Additionally, if used oil contains more than 1,000 parts per million (ppm) of halogens (an indication of the presence of waste in the oil), then it is presumed to be hazardous waste fuel and is subject to regulation under 40 C.F.R. 266, Subpart H. 40 C.F.R. § 266.40(c). However, the presumption based on the amount if halogens can be overcome by an affirmative showing that the used oil was not adulterated with any hazardous spent solvents or other hazardous wastes. 40 C.F.R. § 266.40(c); Eastern of New Jersey, 770 F. Supp. at 977-78. Additionally, the ppm halogen presumption triggers numerous other mandatory reporting requirements which, inter alia, prohibit a person from running a hazardous material facility without certain EPA issued permits. 42 U.S.C. § 6925(a); 40 C.F.R. § 266.34(c); 40 C.F.R. §§ 270.1(b) and 270.10(b).

Congress provided that persons violating the above-stated requirements contained in RCRA and its implementing regulations can be held liable for civil penalties of up to $ 25,000.00 per day for each violation. 42 U.S.C. §§ 6928(a) and (g). As such, the government seeks civil penalties under RCRA.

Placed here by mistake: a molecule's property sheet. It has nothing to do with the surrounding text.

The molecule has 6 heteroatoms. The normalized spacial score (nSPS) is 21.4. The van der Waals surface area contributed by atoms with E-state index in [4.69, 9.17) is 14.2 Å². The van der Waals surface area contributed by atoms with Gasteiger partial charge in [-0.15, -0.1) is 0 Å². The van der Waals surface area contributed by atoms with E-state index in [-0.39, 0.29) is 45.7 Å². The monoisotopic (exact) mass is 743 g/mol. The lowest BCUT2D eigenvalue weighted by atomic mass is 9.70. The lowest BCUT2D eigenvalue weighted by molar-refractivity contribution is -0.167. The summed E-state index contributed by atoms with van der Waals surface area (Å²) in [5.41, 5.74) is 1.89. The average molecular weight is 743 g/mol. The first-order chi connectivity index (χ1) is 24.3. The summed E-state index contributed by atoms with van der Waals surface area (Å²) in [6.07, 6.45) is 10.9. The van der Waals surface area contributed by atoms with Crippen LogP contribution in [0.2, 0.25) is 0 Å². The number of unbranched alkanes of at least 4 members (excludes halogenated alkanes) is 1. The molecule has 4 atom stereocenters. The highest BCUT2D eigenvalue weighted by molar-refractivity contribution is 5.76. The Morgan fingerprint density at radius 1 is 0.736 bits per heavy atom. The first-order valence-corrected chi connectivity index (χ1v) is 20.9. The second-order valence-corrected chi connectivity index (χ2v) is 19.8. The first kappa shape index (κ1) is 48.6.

B. Counts Five Through Nine — Violations of the RCRA Regulations for Used Oil

The United States' Counts Five through Nine, all under the RCRA regulations, depend on the Court's determination of several key facts. First, the Court must determine whether DIVI was a "marketer" of oil products. Second, the Court must determine whether the products marketed by DIVI were "used oil" or "off specification" as defined by RCRA. Third, the Court must determine whether the oil was used for energy recovery purposes. Finally, the Court must determine as a matter of law the validity of the various defenses raised by DIVI, including the lack of knowledge defense. If the Court finds for the United States on the above three matters, and discredits the defenses raised by DIVI, then as a matter of law, since DIVI does not contest the fact that it did not comply with any of the RCRA regulations applicable to marketers of used oil, the Court must find DIVI liable under RCRA.

1. Whether DIVI Was a Marketer